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Newsletter: Today’s Headlines: The pandemic’s ‘most difficult moment’

Registered nurses at UCLA Medical Center hold a nighttime vigil
Registered nurses at UCLA Medical Center hold a candlelight vigil to alert the public about patient safety concerns as COVID-19 hospitalizations spike across the county.
(Luis Sinco / Los Angeles Times)

Public health officials in some California counties are warning that unless the coronavirus surge can be stopped, hospitals could run out of beds in weeks.

TOP STORIES

The Pandemic’s ‘Most Difficult Moment’

As coronavirus infections have surged to more than 160,000 new cases per day around the United States, hospitals have been stretched to the limit. The same scenario is developing in California, where public health officials work desperately to shore up a state hospital system that’s contending with record numbers of COVID-19 patients.

Should recent trends continue, officials warn, there’s a chance the pandemic could overwhelm aspects of California’s healthcare system by mid-December. That’s why Gov. Gavin Newsom says the state is again on the brink of a wider coronavirus stay-at-home order for areas in the strictest, purple tier of California’s coronavirus reopening road map. Fifty-one of the state’s 58 counties are in that tier now.

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There were 7,787 coronavirus patients hospitalized statewide on Sunday, according to the latest available data. That’s the highest number recorded during the pandemic and an increase of roughly 89% from two weeks ago. Even more sobering is the fact that the current figures largely don’t include the recent deluge of infections — as COVID-19 hospitalizations reflect cases that were identified two to three weeks earlier, according to Dr. Mark Ghaly, California’s health and human services secretary.

Some counties are already taking additional steps aimed at tamping down transmission of the coronavirus. Los Angeles County has imposed its strictest rules in months, just as it surpassed 400,000 cumulative cases and broke a record for COVID-19 hospitalizations. Santa Clara County has ordered a mandatory 14-day quarantine for virtually anyone coming into the county from more than 150 miles away — with some exceptions, such as for people traveling for medical treatment.

Officials in both counties have warned that unless they can halt the coronavirus surge, hospitals could run out of beds in weeks. Even with the prospect of vaccines in the near future, L.A. County Public Health Director Barbara Ferrer put it bluntly: “We are at the most difficult moment in the pandemic.”

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More Top Coronavirus Headlines

Moderna Inc. said it was asking U.S. and European regulators to allow emergency use of its COVID-19 vaccine as study results confirm that the shots offer strong protection — intensifying the race to begin limited vaccinations.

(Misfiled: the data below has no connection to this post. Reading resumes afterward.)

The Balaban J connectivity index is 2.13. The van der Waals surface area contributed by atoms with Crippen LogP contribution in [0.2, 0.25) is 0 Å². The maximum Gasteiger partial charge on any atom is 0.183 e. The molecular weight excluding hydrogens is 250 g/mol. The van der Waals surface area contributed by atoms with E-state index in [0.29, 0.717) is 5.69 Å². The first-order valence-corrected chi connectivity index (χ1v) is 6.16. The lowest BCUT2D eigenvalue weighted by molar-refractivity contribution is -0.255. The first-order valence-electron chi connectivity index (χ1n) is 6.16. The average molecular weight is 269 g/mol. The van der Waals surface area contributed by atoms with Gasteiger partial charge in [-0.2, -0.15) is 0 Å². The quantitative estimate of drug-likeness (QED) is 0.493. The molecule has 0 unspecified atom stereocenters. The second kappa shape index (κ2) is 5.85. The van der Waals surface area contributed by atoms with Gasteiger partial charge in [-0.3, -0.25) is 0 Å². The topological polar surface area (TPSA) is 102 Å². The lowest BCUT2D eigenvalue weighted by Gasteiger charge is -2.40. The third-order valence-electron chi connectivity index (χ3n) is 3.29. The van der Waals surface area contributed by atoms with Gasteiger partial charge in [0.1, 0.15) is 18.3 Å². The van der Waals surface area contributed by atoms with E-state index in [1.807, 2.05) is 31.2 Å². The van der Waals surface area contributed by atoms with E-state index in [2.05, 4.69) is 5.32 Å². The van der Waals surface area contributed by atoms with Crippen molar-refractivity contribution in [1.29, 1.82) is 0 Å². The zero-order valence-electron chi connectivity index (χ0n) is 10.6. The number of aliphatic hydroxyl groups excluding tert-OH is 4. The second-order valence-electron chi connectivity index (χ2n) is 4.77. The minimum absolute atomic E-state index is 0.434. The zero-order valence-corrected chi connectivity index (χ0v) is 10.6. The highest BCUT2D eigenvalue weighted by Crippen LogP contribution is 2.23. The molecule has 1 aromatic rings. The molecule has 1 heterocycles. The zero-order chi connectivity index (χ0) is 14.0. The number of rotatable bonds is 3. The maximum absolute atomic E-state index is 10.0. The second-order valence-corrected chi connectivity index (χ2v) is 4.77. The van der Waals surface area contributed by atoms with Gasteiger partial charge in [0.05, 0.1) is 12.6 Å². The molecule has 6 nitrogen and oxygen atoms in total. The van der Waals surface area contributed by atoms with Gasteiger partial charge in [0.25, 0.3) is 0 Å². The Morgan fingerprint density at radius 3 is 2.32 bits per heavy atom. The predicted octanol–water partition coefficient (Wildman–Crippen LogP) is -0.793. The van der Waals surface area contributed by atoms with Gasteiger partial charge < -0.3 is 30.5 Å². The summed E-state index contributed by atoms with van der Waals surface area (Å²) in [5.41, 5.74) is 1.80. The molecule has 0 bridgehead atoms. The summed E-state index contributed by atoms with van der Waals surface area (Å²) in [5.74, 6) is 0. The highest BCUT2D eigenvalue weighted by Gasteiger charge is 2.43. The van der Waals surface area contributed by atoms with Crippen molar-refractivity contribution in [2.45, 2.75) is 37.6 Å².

— Dr. Scott Atlas, a science advisor to President Trump who was skeptical of measures to control the coronavirus outbreak, is leaving his White House post.

— California has unveiled some of the nation’s strongest coronavirus testing guidelines for hospital personnel, calling for all workers at general acute-care hospitals to be tested weekly. Tests must also be administered to all newly admitted patients.

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— L.A.’s outdoor dining ban came from the county. But Mayor Eric Garcetti is still facing heat for it from restaurants that want to stay open and their patrons.

For more, sign up for Coronavirus Today, a special edition of The Times’ Health and Science newsletter.

A Skeptical Supreme Court

Trump has been seeking to exclude millions of immigrants living in the country illegally from the 2020 census count, but if the Supreme Court justices’ remarks at oral arguments Monday were any indication, that plan appears to have fizzled.

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None of the justices sounded prepared to endorse Trump’s policy, and two of his appointees — Justices Brett M. Kavanaugh and Amy Coney Barrett — told a Trump administration lawyer they doubted the legality of excluding millions of longtime residents from the census count.

California officials feared that Trump’s policy, if put into effect in the last weeks of his presidency, could not only diminish the state’s power in Congress but could cost cities, counties and school districts hundreds of millions of dollars in federal funds over the next decade.

More Politics

President-elect Joe Biden has announced his senior economic team, confirming plans to nominate Janet Yellen as the first woman to head the Treasury Department.

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Arizona officials have certified the state’s election results, formalizing Biden’s narrow victory over Trump, even as the president’s attorneys continued making baseless claims of fraud in the vote count. In Wisconsin, Biden’s victory was certified after a partial recount that added to his 20,600-vote margin over Trump, who has promised to file a lawsuit seeking to undo the results.

More Corruption Charges at City Hall

Raymond Chan, a former senior aide to Garcetti, has been charged with racketeering, conspiracy, bribery and other crimes in the ongoing sprawling federal probe into corruption at City Hall, in a scheme that allegedly involved shaking down developers who sought help to push downtown real estate projects through the city’s approval process.

Chan’s attorney denied that Chan had broken any laws, describing him as an honest public servant who was “caught in the middle” of a messy political ecosystem populated by politicians seeking campaign contributions, developers desperate to get projects approved and lobbyists working as middlemen.

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Chan is the latest figure to be accused of playing a role in a sprawling scheme allegedly run by ousted Councilman Jose Huizar, who has pleaded not guilty to an array of charges.

FROM THE ARCHIVES